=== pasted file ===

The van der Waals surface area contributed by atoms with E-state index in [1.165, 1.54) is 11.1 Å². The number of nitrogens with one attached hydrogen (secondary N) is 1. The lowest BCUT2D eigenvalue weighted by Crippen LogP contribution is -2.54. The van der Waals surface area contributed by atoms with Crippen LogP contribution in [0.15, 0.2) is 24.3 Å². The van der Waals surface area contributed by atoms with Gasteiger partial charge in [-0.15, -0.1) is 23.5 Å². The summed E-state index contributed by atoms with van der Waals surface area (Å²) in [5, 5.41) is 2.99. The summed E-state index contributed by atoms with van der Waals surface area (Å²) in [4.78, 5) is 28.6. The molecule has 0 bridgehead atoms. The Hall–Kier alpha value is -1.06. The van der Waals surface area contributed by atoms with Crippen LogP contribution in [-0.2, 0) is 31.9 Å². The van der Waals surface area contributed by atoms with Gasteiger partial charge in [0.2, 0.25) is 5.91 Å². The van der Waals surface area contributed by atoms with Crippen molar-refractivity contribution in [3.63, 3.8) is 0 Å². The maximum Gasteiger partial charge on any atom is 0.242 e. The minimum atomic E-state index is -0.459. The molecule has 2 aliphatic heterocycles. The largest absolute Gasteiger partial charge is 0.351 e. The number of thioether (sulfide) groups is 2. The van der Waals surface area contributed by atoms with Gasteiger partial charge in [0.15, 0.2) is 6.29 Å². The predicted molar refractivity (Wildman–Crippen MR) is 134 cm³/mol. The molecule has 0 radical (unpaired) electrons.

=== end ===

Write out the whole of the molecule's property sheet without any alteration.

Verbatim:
The van der Waals surface area contributed by atoms with E-state index in [1.165, 1.54) is 11.1 Å². The number of nitrogens with one attached hydrogen (secondary N) is 1. The lowest BCUT2D eigenvalue weighted by Crippen LogP contribution is -2.54. The van der Waals surface area contributed by atoms with Crippen LogP contribution in [0.15, 0.2) is 24.3 Å². The van der Waals surface area contributed by atoms with Gasteiger partial charge in [-0.15, -0.1) is 23.5 Å². The summed E-state index contributed by atoms with van der Waals surface area (Å²) in [5, 5.41) is 2.99. The summed E-state index contributed by atoms with van der Waals surface area (Å²) in [4.78, 5) is 28.6. The molecule has 0 bridgehead atoms. The Hall–Kier alpha value is -1.06. The van der Waals surface area contributed by atoms with Crippen LogP contribution in [-0.2, 0) is 31.9 Å². The van der Waals surface area contributed by atoms with Gasteiger partial charge in [0.2, 0.25) is 5.91 Å². The van der Waals surface area contributed by atoms with Crippen molar-refractivity contribution in [3.63, 3.8) is 0 Å². The maximum Gasteiger partial charge on any atom is 0.242 e. The minimum atomic E-state index is -0.459. The molecule has 2 aliphatic heterocycles. The largest absolute Gasteiger partial charge is 0.351 e. The number of thioether (sulfide) groups is 2. The van der Waals surface area contributed by atoms with Gasteiger partial charge in [0.15, 0.2) is 6.29 Å². The predicted molar refractivity (Wildman–Crippen MR) is 134 cm³/mol. The molecule has 0 radical (unpaired) electrons.